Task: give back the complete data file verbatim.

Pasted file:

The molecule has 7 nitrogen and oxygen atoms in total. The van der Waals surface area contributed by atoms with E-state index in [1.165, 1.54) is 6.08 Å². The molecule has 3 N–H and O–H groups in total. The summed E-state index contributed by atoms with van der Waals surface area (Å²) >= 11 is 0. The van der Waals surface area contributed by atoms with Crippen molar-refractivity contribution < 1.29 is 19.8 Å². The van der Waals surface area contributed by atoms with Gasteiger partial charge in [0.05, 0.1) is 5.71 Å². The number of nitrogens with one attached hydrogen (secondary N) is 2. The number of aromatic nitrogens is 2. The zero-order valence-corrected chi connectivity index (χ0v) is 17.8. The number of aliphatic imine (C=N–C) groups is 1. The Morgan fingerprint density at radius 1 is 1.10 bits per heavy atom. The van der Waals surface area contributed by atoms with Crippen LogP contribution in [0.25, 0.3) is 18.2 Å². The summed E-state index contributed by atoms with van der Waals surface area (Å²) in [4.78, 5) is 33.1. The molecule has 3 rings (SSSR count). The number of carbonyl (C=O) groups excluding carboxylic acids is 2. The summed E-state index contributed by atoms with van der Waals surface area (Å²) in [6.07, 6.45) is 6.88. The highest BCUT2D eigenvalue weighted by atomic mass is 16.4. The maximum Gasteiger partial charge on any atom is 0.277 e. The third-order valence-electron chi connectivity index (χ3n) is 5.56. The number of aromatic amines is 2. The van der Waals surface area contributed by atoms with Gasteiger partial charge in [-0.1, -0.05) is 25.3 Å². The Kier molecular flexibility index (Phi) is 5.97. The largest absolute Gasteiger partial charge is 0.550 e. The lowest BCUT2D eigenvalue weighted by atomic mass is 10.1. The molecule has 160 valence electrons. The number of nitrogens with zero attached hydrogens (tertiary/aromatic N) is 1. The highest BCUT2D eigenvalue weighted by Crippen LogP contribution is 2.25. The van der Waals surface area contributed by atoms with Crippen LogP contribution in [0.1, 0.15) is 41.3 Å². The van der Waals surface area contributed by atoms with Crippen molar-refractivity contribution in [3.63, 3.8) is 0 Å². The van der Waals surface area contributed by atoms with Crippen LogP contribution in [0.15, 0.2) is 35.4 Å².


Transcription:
The molecule has 7 nitrogen and oxygen atoms in total. The van der Waals surface area contributed by atoms with E-state index in [1.165, 1.54) is 6.08 Å². The molecule has 3 N–H and O–H groups in total. The summed E-state index contributed by atoms with van der Waals surface area (Å²) >= 11 is 0. The van der Waals surface area contributed by atoms with Crippen molar-refractivity contribution < 1.29 is 19.8 Å². The van der Waals surface area contributed by atoms with Gasteiger partial charge in [0.05, 0.1) is 5.71 Å². The number of nitrogens with one attached hydrogen (secondary N) is 2. The number of aromatic nitrogens is 2. The zero-order valence-corrected chi connectivity index (χ0v) is 17.8. The number of aliphatic imine (C=N–C) groups is 1. The Morgan fingerprint density at radius 1 is 1.10 bits per heavy atom. The van der Waals surface area contributed by atoms with Crippen LogP contribution in [0.25, 0.3) is 18.2 Å². The summed E-state index contributed by atoms with van der Waals surface area (Å²) in [4.78, 5) is 33.1. The molecule has 3 rings (SSSR count). The number of carbonyl (C=O) groups excluding carboxylic acids is 2. The summed E-state index contributed by atoms with van der Waals surface area (Å²) in [6.07, 6.45) is 6.88. The highest BCUT2D eigenvalue weighted by atomic mass is 16.4. The maximum Gasteiger partial charge on any atom is 0.277 e. The third-order valence-electron chi connectivity index (χ3n) is 5.56. The number of aromatic amines is 2. The van der Waals surface area contributed by atoms with Gasteiger partial charge in [-0.1, -0.05) is 25.3 Å². The Kier molecular flexibility index (Phi) is 5.97. The largest absolute Gasteiger partial charge is 0.550 e. The lowest BCUT2D eigenvalue weighted by atomic mass is 10.1. The molecule has 160 valence electrons. The number of nitrogens with zero attached hydrogens (tertiary/aromatic N) is 1. The highest BCUT2D eigenvalue weighted by Crippen LogP contribution is 2.25. The van der Waals surface area contributed by atoms with Crippen LogP contribution in [0.1, 0.15) is 41.3 Å². The van der Waals surface area contributed by atoms with Crippen molar-refractivity contribution in [3.63, 3.8) is 0 Å². The van der Waals surface area contributed by atoms with Crippen LogP contribution in [0.15, 0.2) is 35.4 Å².